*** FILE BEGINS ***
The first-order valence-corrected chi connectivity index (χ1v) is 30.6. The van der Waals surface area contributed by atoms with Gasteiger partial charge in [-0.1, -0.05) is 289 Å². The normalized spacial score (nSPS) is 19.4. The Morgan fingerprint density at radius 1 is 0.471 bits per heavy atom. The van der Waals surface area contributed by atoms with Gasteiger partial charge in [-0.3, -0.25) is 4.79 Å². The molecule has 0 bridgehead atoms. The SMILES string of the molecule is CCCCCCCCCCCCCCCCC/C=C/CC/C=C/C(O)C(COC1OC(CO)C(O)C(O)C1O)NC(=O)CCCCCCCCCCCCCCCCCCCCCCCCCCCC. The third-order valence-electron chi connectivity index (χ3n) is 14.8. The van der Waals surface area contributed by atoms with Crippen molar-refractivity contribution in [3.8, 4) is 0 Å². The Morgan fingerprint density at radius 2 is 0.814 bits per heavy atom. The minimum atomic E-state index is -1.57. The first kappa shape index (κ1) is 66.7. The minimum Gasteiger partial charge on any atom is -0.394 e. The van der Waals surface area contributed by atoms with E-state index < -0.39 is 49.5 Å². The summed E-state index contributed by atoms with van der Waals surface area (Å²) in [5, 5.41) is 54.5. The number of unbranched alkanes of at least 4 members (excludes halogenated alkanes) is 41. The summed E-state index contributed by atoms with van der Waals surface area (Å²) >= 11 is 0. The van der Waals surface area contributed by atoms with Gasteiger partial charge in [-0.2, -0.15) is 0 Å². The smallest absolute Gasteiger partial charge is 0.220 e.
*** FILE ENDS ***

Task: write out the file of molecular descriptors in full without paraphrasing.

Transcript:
The first-order valence-corrected chi connectivity index (χ1v) is 30.6. The van der Waals surface area contributed by atoms with Gasteiger partial charge in [-0.1, -0.05) is 289 Å². The normalized spacial score (nSPS) is 19.4. The Morgan fingerprint density at radius 1 is 0.471 bits per heavy atom. The van der Waals surface area contributed by atoms with Gasteiger partial charge in [-0.3, -0.25) is 4.79 Å². The molecule has 0 bridgehead atoms. The SMILES string of the molecule is CCCCCCCCCCCCCCCCC/C=C/CC/C=C/C(O)C(COC1OC(CO)C(O)C(O)C1O)NC(=O)CCCCCCCCCCCCCCCCCCCCCCCCCCCC. The third-order valence-electron chi connectivity index (χ3n) is 14.8. The van der Waals surface area contributed by atoms with Crippen molar-refractivity contribution in [3.8, 4) is 0 Å². The Morgan fingerprint density at radius 2 is 0.814 bits per heavy atom. The minimum atomic E-state index is -1.57. The first kappa shape index (κ1) is 66.7. The minimum Gasteiger partial charge on any atom is -0.394 e. The van der Waals surface area contributed by atoms with E-state index < -0.39 is 49.5 Å². The summed E-state index contributed by atoms with van der Waals surface area (Å²) in [5, 5.41) is 54.5. The number of unbranched alkanes of at least 4 members (excludes halogenated alkanes) is 41. The summed E-state index contributed by atoms with van der Waals surface area (Å²) >= 11 is 0. The van der Waals surface area contributed by atoms with Gasteiger partial charge in [-0.2, -0.15) is 0 Å². The smallest absolute Gasteiger partial charge is 0.220 e.